The Enosinian Society was founded on March 6, 1822 by a group of 15 students as the Literary and Debating society of the new Columbian College. The organization took its name from the Greek word meaning "to shake" or "to contend." The founders wrote that they were forming the organization "actuated by a desire of improving ourselves in knowledge, eloquence and every accomplishment by which we may be the better prepared for any station in life." It quickly evolved into a society for the promotion of useful knowledge and published a series of pamphlets, including works on race education, politics, abolitionist movements, and life in D.C. In all, it published over 1500 works, of which 15 remain in the Gelman Library. Early members of the club included Christopher Pearse, Edgar Snowden, Howard J. Platt, and Samuel Wheeler. General Lafayette and his son, George Washington Lafayette, were the first honorary members the society inducted, followed by a veritable who's who in American politics: Daniel Webster, John C. Calhoun, John Quincy Adams, Henry Clay, Martin Van Buren, and John Tyler, among others. Because the only mode of mass communications in the mid-nineteenth century was the public address, the members of the Enosinian Society took special interest in promoting public speaking and many of its surviving publications are transcripts of speeches given to the assembled student body of the Columbian College. Surviving pamphlets include transcripts on the subject of aesthetics, D.C. culture, and various commencement speeches. The group established a periodical, the Enosinian Bee, in 1838, full of "light and witty reading" such as poems, editorials, and other ramblings of its members, in addition to more serious topics and essays. After the move to the Foggy Bottom campus, the Enosinian Society's interest in public speaking turned into an interest in debate and society. During the 1930s, as the radio became the new method of mass communication, interest in public speaking waned and the society took up the issues of the social responsibility of government. Located amidst the New Deal social agencies, the Enosinian Society debated the difficult issues of the day.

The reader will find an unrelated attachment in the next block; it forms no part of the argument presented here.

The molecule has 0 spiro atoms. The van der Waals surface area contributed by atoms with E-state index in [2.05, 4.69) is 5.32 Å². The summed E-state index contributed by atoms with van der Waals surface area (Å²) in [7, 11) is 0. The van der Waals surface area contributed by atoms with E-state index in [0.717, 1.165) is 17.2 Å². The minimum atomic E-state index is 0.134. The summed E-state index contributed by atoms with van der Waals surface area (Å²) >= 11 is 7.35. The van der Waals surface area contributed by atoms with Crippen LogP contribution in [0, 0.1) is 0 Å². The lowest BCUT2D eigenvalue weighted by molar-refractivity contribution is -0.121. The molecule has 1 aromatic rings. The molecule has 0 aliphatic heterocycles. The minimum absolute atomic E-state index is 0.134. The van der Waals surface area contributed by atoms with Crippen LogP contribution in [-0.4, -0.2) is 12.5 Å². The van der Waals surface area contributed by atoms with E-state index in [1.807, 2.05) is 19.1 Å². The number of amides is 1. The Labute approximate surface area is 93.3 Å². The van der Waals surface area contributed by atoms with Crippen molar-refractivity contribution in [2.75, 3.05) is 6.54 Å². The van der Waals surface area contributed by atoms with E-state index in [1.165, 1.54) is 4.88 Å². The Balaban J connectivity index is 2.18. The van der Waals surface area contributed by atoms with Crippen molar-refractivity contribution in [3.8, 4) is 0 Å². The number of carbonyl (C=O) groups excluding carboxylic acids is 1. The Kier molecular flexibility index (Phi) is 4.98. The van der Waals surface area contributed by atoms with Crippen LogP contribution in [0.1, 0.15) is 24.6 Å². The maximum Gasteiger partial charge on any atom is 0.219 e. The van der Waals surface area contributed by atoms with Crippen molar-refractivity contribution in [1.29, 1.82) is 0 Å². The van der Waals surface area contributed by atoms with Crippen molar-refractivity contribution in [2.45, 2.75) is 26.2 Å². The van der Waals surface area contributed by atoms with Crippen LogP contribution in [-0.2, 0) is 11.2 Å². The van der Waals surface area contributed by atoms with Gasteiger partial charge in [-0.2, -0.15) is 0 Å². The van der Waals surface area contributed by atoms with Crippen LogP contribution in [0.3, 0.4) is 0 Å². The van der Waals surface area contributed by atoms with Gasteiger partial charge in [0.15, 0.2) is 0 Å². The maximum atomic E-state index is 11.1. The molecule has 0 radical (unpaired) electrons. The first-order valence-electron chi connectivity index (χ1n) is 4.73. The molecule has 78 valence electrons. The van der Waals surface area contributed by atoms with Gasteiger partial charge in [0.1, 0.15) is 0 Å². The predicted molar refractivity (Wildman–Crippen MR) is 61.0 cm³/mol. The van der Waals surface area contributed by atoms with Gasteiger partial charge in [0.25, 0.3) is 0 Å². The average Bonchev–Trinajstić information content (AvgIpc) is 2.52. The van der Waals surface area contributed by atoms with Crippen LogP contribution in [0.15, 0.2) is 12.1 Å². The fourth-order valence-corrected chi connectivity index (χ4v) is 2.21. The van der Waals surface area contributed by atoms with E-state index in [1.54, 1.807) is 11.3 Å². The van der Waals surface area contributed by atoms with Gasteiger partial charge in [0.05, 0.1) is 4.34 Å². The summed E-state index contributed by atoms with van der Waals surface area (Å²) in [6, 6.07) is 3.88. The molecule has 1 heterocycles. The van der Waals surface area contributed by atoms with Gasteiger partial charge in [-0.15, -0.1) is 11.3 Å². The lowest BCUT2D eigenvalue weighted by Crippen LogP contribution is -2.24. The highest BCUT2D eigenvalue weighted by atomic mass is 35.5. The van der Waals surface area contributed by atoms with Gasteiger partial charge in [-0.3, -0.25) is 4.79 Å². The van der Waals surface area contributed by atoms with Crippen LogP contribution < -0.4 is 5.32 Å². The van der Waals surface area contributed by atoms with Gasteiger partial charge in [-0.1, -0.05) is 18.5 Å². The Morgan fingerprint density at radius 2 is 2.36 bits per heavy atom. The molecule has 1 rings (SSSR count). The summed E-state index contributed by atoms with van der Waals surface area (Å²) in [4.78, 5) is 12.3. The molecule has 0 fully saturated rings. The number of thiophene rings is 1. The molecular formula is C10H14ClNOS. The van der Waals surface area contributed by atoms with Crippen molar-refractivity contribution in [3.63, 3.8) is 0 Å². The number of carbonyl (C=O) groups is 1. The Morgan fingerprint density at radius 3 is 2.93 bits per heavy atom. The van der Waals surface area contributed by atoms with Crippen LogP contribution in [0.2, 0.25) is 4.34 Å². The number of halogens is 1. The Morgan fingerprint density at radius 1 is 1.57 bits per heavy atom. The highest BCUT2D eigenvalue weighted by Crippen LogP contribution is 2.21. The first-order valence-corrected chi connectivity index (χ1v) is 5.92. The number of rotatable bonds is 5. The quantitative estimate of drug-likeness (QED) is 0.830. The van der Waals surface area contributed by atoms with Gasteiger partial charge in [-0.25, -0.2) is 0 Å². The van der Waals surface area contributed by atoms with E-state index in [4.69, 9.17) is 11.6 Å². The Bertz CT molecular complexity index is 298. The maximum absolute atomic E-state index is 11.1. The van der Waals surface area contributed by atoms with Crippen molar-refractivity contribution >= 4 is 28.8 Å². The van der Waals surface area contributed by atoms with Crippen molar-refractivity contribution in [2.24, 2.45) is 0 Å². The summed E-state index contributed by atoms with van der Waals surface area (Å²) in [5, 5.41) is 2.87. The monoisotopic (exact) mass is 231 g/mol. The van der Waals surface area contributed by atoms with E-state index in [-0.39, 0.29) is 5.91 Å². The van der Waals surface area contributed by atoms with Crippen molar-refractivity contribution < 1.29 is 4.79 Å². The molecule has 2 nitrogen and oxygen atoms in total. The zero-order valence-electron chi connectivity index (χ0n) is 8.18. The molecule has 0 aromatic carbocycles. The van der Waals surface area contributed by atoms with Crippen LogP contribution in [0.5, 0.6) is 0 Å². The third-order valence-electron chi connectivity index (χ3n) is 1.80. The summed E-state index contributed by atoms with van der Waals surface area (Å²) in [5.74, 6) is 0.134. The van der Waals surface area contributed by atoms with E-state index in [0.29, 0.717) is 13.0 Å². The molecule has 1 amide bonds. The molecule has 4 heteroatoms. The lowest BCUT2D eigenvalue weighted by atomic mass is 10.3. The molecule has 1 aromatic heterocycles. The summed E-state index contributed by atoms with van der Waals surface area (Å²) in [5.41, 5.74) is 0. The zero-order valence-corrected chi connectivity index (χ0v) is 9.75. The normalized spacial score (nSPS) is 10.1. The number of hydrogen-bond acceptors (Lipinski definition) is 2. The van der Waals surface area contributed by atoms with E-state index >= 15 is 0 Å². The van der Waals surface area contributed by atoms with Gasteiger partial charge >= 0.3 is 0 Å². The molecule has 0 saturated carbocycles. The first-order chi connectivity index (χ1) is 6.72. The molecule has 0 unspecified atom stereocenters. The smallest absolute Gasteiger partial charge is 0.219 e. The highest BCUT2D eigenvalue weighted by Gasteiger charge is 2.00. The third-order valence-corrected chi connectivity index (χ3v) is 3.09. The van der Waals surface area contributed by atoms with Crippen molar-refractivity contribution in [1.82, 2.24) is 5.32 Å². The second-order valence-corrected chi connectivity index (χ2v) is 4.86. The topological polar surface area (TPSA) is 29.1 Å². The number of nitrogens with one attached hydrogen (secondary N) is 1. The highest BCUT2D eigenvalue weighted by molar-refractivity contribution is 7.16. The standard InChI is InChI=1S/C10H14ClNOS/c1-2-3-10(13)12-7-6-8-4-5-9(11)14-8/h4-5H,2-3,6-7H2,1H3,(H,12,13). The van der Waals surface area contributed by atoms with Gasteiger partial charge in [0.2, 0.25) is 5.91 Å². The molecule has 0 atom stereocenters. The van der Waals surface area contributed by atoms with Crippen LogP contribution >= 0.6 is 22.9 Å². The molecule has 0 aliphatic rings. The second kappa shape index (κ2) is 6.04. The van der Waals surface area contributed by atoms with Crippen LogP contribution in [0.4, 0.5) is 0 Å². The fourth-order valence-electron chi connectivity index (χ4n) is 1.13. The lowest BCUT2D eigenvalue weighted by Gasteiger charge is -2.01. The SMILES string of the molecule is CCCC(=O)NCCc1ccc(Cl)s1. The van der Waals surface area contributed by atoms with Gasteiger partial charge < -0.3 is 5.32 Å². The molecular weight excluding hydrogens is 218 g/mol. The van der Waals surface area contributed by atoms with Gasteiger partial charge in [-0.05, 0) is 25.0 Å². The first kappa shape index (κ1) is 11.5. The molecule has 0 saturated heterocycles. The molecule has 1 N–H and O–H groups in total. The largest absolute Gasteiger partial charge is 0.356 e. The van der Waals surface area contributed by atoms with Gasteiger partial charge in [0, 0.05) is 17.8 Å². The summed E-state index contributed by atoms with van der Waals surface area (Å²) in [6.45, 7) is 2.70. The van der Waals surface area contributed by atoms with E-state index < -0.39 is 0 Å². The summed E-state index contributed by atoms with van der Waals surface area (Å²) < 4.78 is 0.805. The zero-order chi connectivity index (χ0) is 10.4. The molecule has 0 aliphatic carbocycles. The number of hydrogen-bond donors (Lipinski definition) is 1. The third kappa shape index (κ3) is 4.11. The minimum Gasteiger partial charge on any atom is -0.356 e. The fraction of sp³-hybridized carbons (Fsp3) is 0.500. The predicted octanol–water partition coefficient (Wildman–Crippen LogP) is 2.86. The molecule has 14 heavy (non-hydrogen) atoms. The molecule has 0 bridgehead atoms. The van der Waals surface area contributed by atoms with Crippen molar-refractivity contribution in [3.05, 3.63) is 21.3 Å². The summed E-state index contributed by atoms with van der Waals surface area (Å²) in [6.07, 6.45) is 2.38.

Debates often lasted until the early hours of the morning and the exchanges shaped articles for the Enosinian Bee and school newspaper. During the middle decades of the twentieth century, the Enosinian Society became a formal debating group and with the rise of competitive debate, the name "Enosinian" was taken by the GW debate team. The students on the team were never completely happy with the name, for it did not identify them as coming from GW. When they abandoned it, the name "Enosinian" was taken by the University Honors Program as the name for their advanced senior thesis program. Once again, the name "Enosinian Society" refers to a group of students interested in promoting scholarship and in presenting their results to the public.
This program puts the student's goals at the center: faculty advisors closely mentor each participant and the student's own research takes priority (rather than collaborative work on a faculty member's project). This allows students to focus on their departmental senior thesis while reaping the benefits of added research funds, mentoring from the Enosinian advisor, input from fellow participants, and advice from experts outside GW. At the same time that it foregrounds the student's individual research, the program also provides opportunities for each scholar to share ideas and work with other participants, thus receiving communal support and helpful feedback.
In the past six years we have had candidates from Public Health, Biology, Music, English, History, Political Science, International Affairs, Philosophy, Geology, Anthropology, Sociology, Physics, and Speech Pathology. We have had students go on to graduate study with fellowship support at NYU, University of Chicago, Cambridge University, Oxford University, Harvard, Johns Hopkins, and University of Massachusetts. Several of our students have presented their work at national conferences for scholars in their fields, and one Enosinian thesis has been published as a book. We are very proud of our extraordinary alumni, and delighted that the program continues to attract such excellent candidates.